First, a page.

Apple Drives Apps into ServicesReading Time: 3 minutes
The keynote event at the annual Apple Worldwide Developer Conference (WWDC) is usually about apps. This year, however, things were a bit different.
Oh sure, Apple touted 2 million apps in the iOS app store, over 6,000 available for tvOS, and highlighted the work of a few small developers, but the key takeaway from this year’s event was all about services: Siri, Messages, Maps, and Music.
For those who closely watch Apple, this probably isn’t too surprising as the company has been receiving pressure to focus more on services in light of its hardware declines, and it has been more vocal about its efforts to expand services.
What became very interesting to me as I watched the keynote and then thought about all the new capabilities the company introduced, however, is that, in many ways, Apple is subsuming the capabilities of standalone apps into its services.[pullquote]In many ways, Apple is subsuming the capabilities of standalone apps into its services.[/pullquote]
The most compelling demos at the event all involved integrating capabilities that used to require launching a separate app directly into an expanded Apple service. Want to call an Uber or a Lyft and see where it is? You can do so via Messages and Maps. Want to view rich web site links and even make purchase transactions or send money via Square or other online payment methods? All that can happen without leaving Messages as well.
This decreased focus on individual apps and increase focus on services isn’t necessarily a bad thing. In fact, it’s arguably the general direction that software development—particularly on mobile devices—is going. In China, for example, you can get access to these kinds of services and much more in WeChat. These developments do, however, imply a fairly major shift in the role that developers can and will have with Apple and end users. They also imply a major rethink in terms of what an “app” actually is.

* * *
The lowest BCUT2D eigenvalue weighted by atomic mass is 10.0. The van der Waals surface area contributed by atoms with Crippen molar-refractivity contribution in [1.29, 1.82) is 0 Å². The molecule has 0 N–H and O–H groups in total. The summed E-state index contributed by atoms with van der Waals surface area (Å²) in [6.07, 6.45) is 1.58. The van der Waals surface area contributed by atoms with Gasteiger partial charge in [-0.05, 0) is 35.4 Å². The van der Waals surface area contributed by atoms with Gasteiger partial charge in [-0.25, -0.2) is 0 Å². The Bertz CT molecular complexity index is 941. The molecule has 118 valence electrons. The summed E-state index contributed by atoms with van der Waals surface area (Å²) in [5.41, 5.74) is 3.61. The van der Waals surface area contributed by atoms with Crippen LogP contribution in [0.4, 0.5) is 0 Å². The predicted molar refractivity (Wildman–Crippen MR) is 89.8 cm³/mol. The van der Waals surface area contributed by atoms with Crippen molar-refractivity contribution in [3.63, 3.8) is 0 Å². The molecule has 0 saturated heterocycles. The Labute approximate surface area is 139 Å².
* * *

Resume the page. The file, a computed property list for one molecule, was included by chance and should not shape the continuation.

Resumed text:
In essence, the new app model in this services-focused approach is a “service extension,” which strikes me as being much more similar to the “skills” you can add to an Amazon Echo than a traditional app.
The problem is that this model almost completely cuts out the importance, and end user awareness, that app developers have. Does anyone think of the “skills” they add to an Echo in the same way they do an app? Oh yeah, and what about monetization for that service extension developer?
Given the overall app fatigue that many people face, as well as the flattening hardware sales, it’s getting tough enough for people to survive as app developers. Add in this additional layer of abstraction and the distance between developers and end users will likely increase at about the same rate that dollars from them decrease—pretty fast.
For Apple, the situation is a challenging one. On the one hand, it’s expected that they will continue to drive forward the overall experience of using their devices. They need to provide capabilities that their end users want, and it’s becoming increasingly clear that a more seamless, less app-focused approach is the way to go. On the other hand, by subsuming not only the functionality of individual apps, but the manner in which developers can extend the experience of using their devices, they’ve created a bigger business challenge for many developers.
To Apple’s credit, the company opened up Siri, Messages and Maps to outside developers for the first time with the announcements at this year’s WWDC. Given the company’s notoriously tight grip on core system elements and their desire to control the entire Apple device experience, this is a significant development. But given the overall market trends towards services, you could make the argument that they essentially had to in order to give their developers a fighting chance.
The ongoing shift from software to services is something that extends well beyond Apple, of course. Microsoft, Google, Amazon and Facebook all face different types of challenges as we move into a world where we are much less dependent on individual devices and specific OS platforms. But as the company who arguably made “apps” what they are, Apple and its developers will likely face some of the most challenging transitions.
Some of these services-focused changes may take several years to play out, but they’re clearly leading the tech industry down some new paths.